And, as I bless the Lord, that I die not as a fool, so also that I die not for evil doing. Not a few of you may haply judge that I suffer as a thief, or as a murderer, or as an evil-doer, or as a busy-body in other men's matters. It was the lot of the Lord Jesus Christ himself, and of many
of his precious servants and people, to suffer by the world as evil-doers; and as my soul scareth not at it, but desireth to rejoice in being brought into conformity with my blessed Head, and so blessed a company in this thing; so I desire and pray, that I may be to none of you to-day upon this account a stone of stumbling, and a rock of offence. Blessed is he that shall not be offended at Jesus Christ, and his poor servants and members, because of their being condemned as evil-doers by the world. God is my record, that in these things for which sentence of death hath passed against me, I have a good conscience. I bless God they are not matters of compliance with sectaries, or designs or practices against his majesty's person or government, or the person and government of his royal father. My heart, I bless God, is conscious to no disloyalty, nay, loyal I have been, and I commend it to you to be loyal and obedient in the Lord. True piety is the foundation of true loyalty. A wicked man may be a flatterer and a time server, but he will never be a loyal subject.
But to return to my purpose; the matters for which I am condemned, are matters belonging to my calling and function as a minister of the gospel, such as the discovery and reproving of sin, the pressing and the holding fast of the path of God in the covenant, and preserving and carrying the work of religion and reformation according thereto, and denying to acknowledge the civil magistrate, as the proper competent immediate judge in causes ecclesiastical. That in all these things, which God so ordering by his gracious providence, are the grounds of my indictment and death, I have a good conscience, as having walked therein according to the light and rule of God's word, and as it did become a minister of the gospel.
I do also bless the Lord that I do not die as one not desired. I know that by not a few, I neither have been nor am desired. It hath been my lot to have been a man of contention and sorrow; but it is my comfort that for my own things I have not contended, but for the things of Jesus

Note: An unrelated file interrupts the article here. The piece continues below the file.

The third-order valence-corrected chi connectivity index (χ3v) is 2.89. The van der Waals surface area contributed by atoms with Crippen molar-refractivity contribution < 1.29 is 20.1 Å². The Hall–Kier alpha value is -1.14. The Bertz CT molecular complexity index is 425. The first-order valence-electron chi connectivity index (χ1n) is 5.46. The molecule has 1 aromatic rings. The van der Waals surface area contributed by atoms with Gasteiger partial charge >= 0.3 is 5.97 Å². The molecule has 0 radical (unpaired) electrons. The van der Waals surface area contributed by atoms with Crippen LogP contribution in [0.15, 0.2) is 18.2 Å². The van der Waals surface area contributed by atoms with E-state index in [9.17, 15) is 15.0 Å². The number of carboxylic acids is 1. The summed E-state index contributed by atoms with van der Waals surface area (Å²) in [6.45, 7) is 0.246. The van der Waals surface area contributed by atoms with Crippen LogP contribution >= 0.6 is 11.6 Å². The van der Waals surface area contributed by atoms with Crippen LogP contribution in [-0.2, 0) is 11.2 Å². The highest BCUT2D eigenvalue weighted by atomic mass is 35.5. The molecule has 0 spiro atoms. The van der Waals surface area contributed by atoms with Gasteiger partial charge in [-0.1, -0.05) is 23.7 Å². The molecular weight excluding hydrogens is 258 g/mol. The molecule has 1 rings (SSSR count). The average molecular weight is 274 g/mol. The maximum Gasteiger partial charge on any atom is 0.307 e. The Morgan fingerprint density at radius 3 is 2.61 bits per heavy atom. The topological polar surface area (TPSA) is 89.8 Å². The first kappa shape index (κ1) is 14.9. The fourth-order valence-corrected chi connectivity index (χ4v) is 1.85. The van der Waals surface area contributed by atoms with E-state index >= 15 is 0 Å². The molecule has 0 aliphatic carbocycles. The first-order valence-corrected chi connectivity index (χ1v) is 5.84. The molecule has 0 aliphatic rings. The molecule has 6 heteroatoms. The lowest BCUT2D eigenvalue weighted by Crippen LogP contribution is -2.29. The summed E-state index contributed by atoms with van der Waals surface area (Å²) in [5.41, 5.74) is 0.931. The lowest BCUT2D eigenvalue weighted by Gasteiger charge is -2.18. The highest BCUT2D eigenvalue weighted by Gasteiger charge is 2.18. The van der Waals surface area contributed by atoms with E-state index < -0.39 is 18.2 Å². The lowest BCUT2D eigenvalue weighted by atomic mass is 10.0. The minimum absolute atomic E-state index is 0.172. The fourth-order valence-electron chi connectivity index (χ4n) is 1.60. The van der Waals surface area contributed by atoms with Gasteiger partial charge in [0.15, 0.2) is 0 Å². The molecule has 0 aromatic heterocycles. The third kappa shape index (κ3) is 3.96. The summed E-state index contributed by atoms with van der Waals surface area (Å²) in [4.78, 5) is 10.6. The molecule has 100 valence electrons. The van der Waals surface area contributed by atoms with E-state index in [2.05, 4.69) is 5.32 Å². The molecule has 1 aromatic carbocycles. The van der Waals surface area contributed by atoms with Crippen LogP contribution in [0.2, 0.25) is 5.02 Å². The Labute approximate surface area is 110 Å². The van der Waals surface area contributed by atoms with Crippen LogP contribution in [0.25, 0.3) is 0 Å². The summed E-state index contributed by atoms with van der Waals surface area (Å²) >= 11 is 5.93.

Christ, for what relateth to his interest and work; and the well-being of his people. In order to the preserving and promoting of these, I did protest against, and stood in opposition unto these late assemblies at St Andrews, Dundee, and Edinburgh, and the public resolutions for bringing the malignant party into the judicatories and armies of this kingdom, conceiving the same contrary to the word of God, and to our solemn covenant engagements; and to be an inlet to the defection, and to the ruin and destruction of the work of God. And it is now manifest to many consciences that I have not been therein mistaken, and was not fighting against a man of straw. I was also desirous, and did use some poor endeavours, to have the church of God purged of insufficient, and scandalous, and corrupt ministers and elders: for these things I have been mistaken by some, and hated by others. But I bless the Lord, as I had the testimony of my own conscience, so I was and am therein approven in the consciences of many of the Lord's precious servants and people; and however so little I may die desired by some, yet by these I know I do die desired, and their approbation, and prayers, and affection is of more value with me than the contradiction, or reproach, or hatred of many others. The love of the one I cannot recompense, and the mistake, or hatred, or reproach of the other I do with all my heart forgive; and wherein I have offended any of them, I do beg their mercy and forgiveness. I do from my soul wish that my death may be profitable unto both, that the one may be confirmed and established in the straight ways of the Lord; and that the other, if the Lord so will, may be convinced, and cease from these things that are not good, and do not edify but destroy.
One thing I would warn you all of,-that God is wroth, yea, very wroth with Scotland, and threateneth to depart and remove his candlestick. The causes of his wrath are many; and would to God it were not one great cause, that causes of wrath are despised and rejected of men! Consider the cause that is recorded (Jer. xxxvi.), and the conse